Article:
In addition to water levels, MODFLOW prints a water budget for the entire aquifer system. The budget lists inflow to and outflow from the aquifer system for all hydrologic features that add or remove water.

Figure 3

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Figure 3. Example comparison of computed and measured water levels.

Other program output consists of flow rates for each model cell. MODFLOW can write the flow rates onto a computer storage device for any hydrologic feature in a simulation. These cell-by-cell flow rates commonly are read by post-processing programs for detailed analysis of the simulated ground-water system.

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Inverse Modeling with MODFLOWP

In conventional or "forward modeling," model parameters (such as aquifer properties) are specified and water levels and flow quantities are computed (fig. 4). For most aquifer systems, however, more information is available from field data on water levels, flows, and advective transport or ground-water age than on input parameters. Typically, input parameters are adjusted during model calibration using a trial-and-error process. This calibration process can yield acceptable agreement between computed model results and field data but is time consuming, may not produce parameter values that result in the best fit of field data, and does not result in quantitative estimates of uncertainty in model results and estimated parameter values.

Inverse modeling is a more formal approach to model calibration that includes automatic parameter adjustment in order to match field data. Program MODFLOWP (pronounced MOD.FLOW.P) is the USGS version of MODFLOW that includes automatic parameter estimation (Hill, 1992). MODFLOWP uses a weighted least-squares objective function as a measure of how well model results agree with field measurements. Weights are used to reflect reliability of individual measurements. Parameters that can be estimated by MODFLOWP include transmissivity; hydraulic conductivity; storage coefficient; vertical leakance; vertical and horizontal anisotropy; hydraulic conductance between aquifer systems and rivers, drains and other features; areal recharge; maximum evapotranspiration; pumping; and water levels at constant-head boundaries. Measured or externally estimated information on parameters also can be included. Parameter values that minimize the objective function (fig. 5) are calculated by MODFLOWP using the modified Gauss-Newton method or the conjugate-direction method. The resulting parameter values are "best-fit" in that they provide the closest match between measured and simulated heads and flows, as measured by the objective function. The task of the modeler is to evaluate how well these calculated values represent the physical system being simulated.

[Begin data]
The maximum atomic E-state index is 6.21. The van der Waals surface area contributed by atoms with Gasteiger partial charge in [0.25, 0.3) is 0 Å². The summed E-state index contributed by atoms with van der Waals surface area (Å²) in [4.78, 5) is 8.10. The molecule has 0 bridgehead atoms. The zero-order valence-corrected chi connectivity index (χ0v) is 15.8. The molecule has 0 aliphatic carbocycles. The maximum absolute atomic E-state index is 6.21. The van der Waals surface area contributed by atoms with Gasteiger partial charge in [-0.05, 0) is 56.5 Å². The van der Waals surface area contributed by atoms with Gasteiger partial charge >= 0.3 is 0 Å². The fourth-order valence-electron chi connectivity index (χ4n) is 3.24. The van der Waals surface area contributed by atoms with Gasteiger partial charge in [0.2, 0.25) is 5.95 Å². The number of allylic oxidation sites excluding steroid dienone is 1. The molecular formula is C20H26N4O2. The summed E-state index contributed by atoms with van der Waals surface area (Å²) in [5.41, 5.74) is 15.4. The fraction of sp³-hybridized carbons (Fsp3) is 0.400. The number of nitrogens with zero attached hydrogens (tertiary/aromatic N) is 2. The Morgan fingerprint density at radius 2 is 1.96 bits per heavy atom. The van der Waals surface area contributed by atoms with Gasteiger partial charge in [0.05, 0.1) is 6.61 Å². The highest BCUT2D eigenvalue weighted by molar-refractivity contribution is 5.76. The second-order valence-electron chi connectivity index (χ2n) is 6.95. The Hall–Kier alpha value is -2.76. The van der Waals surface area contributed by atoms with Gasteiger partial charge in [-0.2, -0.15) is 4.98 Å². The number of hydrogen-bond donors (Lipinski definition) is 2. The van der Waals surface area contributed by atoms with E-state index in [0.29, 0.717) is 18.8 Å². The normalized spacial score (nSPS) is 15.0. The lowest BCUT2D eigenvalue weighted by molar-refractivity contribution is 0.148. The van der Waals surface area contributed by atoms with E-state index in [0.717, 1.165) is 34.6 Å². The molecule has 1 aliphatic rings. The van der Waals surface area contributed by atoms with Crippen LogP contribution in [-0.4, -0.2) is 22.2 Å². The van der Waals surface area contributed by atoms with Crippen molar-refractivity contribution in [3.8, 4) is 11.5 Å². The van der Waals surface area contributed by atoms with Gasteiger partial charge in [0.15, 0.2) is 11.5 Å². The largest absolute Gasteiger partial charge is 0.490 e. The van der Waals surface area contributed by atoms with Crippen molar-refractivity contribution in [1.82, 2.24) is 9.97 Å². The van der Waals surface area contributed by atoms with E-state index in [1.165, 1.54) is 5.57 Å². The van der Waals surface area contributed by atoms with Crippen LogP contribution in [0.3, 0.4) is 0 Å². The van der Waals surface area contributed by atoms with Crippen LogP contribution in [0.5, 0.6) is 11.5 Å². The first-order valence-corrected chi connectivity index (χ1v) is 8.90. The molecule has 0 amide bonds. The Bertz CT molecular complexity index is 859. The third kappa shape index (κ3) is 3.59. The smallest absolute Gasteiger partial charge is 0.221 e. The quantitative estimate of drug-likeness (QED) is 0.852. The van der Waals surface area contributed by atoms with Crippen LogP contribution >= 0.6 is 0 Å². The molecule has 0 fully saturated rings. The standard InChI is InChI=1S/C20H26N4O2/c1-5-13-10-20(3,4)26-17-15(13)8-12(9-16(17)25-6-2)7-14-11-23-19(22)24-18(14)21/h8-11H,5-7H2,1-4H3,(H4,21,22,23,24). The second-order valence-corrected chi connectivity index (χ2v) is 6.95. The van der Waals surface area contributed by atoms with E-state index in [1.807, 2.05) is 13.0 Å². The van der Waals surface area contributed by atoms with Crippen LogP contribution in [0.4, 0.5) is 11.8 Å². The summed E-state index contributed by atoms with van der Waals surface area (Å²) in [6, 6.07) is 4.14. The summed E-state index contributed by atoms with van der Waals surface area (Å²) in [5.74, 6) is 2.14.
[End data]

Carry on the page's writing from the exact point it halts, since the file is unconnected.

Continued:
Figure 4

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Figure 4. Forward and inverse approaches to modeling.

Figure 5

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Figure 5. Example of an objective function and "best-fit" parameter values for a linear problem with two parameters.

Model output includes estimates of parameters and statistics relating to the parameter estimates. The statistics can be used to quantify the reliability of the resulting model, suggest changes in model construction, and compare results of models constructed in different ways. Post-processors can be used to calculate confidence intervals on predicted heads and flows to depict prediction uncertainty. To effectively use MODFLOWP, an understanding of principles of ground-water flow and basic statistics is needed.

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Particle Tracking with MODPATH

Many studies require information such as the average rate of movement of ground water and contaminants. Also, information often is needed on the recharge or capture areas for water discharging to wells, springs, stream reaches, and other features. Although MODFLOW does not compute this information directly, simulation with MODFLOW provides basic information needed for such analyses. The particle-tracking program, MODPATH, is a post-processing program for MODFLOW to estimate flow paths (fig. 6) and times of travel in ground-water systems. An accompanying program, MODPATH-PLOT, displays particle paths, contours, and model features.

Figure 6

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Figure 6. Flow paths of particles discharging at two wells. Pathlines were computed by MODPATH and are denoted by red and green lines. Blue squares are river cells and light blue lines are contours of water levels, in feet above sea level, computed by MODFLOW.

MODPATH can be used for studies of steady-state and transient flows. Common applications include studies of paths and time of travel of contaminant movement (fig. 7); and source (recharge) areas of wells, springs, rivers, and other features.